Browse Prior Art Database

Bit Pattern Voice Recognition Controller

IP.com Disclosure Number: IPCOM000117567D
Original Publication Date: 1996-Apr-01
Included in the Prior Art Database: 2005-Mar-31
Document File: 4 page(s) / 173K

Publishing Venue

IBM

Related People

Hershey, PC: AUTHOR [+2]

Abstract

This article describes methods for the detection of voice commands using the Event Driven Interface (EDI) invention described in (*). Voice commands spoken by specific individuals have unique voice signatures that can be digitized into recognizable bit patterns based on pitch, amplitude, and phase. These digital signals can then be transmitted and sent to circuitry designed to carry out these commands through the use of microprocessors and electro-mechanical devices. This invention describes the use of the EDI; along with voice digitizing circuitry, a microprocessor and electro-mechanical devices; to recognize voice commands from specific individuals and to carry out both simple and complex tasks called for by theses commands.

This text was extracted from an ASCII text file.
This is the abbreviated version, containing approximately 51% of the total text.

Bit Pattern Voice Recognition Controller

      This article describes methods for the detection of voice
commands using the Event Driven Interface (EDI) invention described
in (*).  Voice commands spoken by specific individuals have unique
voice signatures that can be digitized into recognizable bit patterns
based on pitch, amplitude, and phase.  These digital signals can then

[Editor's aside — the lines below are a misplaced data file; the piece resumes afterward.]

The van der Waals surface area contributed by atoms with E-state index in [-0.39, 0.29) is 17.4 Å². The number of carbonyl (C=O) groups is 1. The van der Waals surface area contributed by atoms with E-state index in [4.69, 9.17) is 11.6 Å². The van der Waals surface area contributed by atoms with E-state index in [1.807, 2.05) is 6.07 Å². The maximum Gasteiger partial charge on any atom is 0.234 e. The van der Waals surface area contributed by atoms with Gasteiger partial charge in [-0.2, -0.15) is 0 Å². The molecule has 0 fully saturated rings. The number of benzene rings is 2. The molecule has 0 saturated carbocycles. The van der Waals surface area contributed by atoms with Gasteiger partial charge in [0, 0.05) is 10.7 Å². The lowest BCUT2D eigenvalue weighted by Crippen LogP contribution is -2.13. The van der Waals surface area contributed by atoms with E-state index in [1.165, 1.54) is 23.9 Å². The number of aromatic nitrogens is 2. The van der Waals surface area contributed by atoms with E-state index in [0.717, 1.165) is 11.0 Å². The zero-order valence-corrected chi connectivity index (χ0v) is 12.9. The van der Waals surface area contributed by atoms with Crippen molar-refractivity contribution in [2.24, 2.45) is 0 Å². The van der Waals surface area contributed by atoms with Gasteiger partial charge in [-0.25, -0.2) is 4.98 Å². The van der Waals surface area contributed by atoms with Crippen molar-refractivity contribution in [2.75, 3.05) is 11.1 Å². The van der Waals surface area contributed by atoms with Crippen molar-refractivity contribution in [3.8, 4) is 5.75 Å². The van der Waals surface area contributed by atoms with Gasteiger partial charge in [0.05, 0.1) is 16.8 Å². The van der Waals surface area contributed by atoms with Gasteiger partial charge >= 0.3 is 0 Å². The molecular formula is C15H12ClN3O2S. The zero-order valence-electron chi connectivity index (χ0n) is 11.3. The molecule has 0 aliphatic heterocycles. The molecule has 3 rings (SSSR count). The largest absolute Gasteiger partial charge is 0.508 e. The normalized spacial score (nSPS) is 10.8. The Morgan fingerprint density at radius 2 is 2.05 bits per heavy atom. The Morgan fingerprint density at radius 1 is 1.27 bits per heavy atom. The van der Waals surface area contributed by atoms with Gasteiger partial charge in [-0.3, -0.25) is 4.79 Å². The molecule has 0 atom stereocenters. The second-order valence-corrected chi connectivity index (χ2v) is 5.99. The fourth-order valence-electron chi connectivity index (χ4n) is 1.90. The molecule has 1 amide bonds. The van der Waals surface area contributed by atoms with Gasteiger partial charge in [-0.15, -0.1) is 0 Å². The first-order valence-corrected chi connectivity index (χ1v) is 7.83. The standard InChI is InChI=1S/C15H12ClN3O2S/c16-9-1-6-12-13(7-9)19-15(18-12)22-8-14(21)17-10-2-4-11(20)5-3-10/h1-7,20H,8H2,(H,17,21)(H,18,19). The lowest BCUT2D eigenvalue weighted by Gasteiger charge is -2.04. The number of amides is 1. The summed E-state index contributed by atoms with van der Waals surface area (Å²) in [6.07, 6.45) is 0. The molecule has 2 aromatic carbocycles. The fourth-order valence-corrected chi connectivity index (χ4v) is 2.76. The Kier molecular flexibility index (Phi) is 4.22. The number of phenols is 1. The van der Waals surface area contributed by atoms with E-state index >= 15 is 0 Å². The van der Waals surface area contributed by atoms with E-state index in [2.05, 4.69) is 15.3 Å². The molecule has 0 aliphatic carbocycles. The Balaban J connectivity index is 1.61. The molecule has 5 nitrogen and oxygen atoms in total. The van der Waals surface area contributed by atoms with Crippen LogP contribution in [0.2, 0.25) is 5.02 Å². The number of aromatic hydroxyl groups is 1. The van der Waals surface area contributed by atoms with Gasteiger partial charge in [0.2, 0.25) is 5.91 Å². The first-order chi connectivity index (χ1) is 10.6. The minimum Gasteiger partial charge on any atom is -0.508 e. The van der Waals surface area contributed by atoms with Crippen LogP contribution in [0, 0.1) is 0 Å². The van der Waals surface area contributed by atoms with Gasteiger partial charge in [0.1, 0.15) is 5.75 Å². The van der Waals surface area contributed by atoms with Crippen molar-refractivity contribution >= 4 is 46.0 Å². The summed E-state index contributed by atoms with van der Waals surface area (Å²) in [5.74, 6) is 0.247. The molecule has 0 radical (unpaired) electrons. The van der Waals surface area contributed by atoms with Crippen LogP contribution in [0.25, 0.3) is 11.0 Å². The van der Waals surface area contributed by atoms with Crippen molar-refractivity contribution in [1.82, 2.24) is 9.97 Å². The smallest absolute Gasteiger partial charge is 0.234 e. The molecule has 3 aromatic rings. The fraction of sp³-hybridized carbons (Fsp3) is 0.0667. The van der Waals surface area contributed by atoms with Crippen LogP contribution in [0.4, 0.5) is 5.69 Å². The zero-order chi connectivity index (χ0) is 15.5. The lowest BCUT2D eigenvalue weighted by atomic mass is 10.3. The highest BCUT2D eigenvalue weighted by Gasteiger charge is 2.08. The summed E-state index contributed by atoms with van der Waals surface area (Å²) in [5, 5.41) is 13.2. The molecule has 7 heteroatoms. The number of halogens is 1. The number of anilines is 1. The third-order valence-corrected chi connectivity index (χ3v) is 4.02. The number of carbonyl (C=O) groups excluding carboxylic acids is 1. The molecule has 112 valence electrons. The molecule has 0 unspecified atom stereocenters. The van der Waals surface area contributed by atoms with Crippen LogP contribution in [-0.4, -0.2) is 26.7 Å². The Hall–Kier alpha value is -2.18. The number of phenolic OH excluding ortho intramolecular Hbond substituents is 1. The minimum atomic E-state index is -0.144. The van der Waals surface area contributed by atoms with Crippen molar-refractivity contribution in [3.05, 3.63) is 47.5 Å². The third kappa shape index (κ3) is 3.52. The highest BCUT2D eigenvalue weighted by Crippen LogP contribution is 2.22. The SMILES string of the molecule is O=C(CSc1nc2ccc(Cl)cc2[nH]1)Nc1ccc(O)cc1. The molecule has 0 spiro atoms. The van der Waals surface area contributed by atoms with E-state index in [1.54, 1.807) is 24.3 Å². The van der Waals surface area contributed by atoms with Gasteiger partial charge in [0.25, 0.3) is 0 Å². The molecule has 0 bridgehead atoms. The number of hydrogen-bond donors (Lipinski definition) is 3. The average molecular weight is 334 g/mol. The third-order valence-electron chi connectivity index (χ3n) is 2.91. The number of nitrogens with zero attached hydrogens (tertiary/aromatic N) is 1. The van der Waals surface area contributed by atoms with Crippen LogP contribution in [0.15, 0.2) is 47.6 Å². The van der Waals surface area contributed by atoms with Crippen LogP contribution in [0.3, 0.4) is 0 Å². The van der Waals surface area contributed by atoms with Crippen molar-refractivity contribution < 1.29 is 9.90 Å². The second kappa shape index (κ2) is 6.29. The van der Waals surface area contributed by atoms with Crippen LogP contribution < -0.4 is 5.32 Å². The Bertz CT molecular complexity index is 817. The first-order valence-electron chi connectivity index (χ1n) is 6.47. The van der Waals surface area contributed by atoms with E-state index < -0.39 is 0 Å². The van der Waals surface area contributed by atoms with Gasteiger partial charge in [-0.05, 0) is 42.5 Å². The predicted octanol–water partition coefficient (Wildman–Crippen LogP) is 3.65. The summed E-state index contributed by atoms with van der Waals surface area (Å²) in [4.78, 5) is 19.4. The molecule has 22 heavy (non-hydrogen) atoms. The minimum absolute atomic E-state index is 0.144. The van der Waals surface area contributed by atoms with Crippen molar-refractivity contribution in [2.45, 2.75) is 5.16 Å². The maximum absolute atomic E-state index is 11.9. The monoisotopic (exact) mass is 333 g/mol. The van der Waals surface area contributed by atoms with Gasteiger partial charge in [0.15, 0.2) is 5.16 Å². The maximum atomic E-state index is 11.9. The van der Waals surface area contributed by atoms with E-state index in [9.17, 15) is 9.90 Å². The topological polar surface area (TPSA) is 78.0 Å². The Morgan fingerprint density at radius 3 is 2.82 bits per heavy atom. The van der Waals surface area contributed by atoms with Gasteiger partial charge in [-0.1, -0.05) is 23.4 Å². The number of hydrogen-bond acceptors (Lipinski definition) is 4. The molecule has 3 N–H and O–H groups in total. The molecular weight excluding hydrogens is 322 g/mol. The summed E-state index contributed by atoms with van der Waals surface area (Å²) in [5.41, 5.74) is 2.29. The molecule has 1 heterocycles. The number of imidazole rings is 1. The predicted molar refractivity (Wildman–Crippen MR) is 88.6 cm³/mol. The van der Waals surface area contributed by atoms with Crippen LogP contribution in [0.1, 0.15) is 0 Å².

be transmitted and sent to circuitry designed to carry out these
commands through the use of microprocessors and electro-mechanical
devices.  This invention describes the use of the EDI; along with
voice digitizing circuitry, a microprocessor and electro-mechanical
devices; to recognize voice commands from specific individuals and to
carry out both simple and complex tasks called for by theses
commands.  These task could include:  open/close the door in a house,
set the thermostat up or back, turn on/off the stove, turn on/off the
microwave, turn on/off the TV, mow the lawn, open/close the garage
door, open/close the car door, and hoist the sails on the boat.

      The Figure portrays the basic idea of the voice recognition
controller.  First, an individual speaks a command.  This command is
received and digitized based on the speakers voice phase, pitch, and
amplitude characteristics.  The digitized bit pattern passes into the
ICA where it enters the EDI pattern recognition circuitry.  The EDI
device includes two levels of pattern recognition.  The first level
of recognition uses a look-up table to verify that the speaker is
authorized to issue the command.  If the speaker is not authorized,
the command is rejected.  If the speaker is recognized, then the bit
pattern passes into the second level of recognition.  This second
bit-recognition level checks the command bit pattern using a look-up
table.  If the command bit-pattern is not included in the look-up
table, then the command is rejected.  If the command bit-pattern is
recognized, then the command bit-pattern recognition circuitry sends
a signal to a microprocessor control word look-up table.  From this
table, the EDI outputs the proper microprocessor control word to
activate electro-mechanical devices that actually carry out the
command.

      The key problem solved by this invention is that the ICA with
the EDI can be used for voice digitization recognition.  A primary
advantage for using the ICA and EDI for the voice recognition
controller is that the EDI can both interpret digitized voice
commands and drive the electro-mechanical devices in real time.  The
EDI allows a compact solution that will fit on a credit card size
circuit board.  Another advantage of the EDI is that it can be used
with voice recognition logic...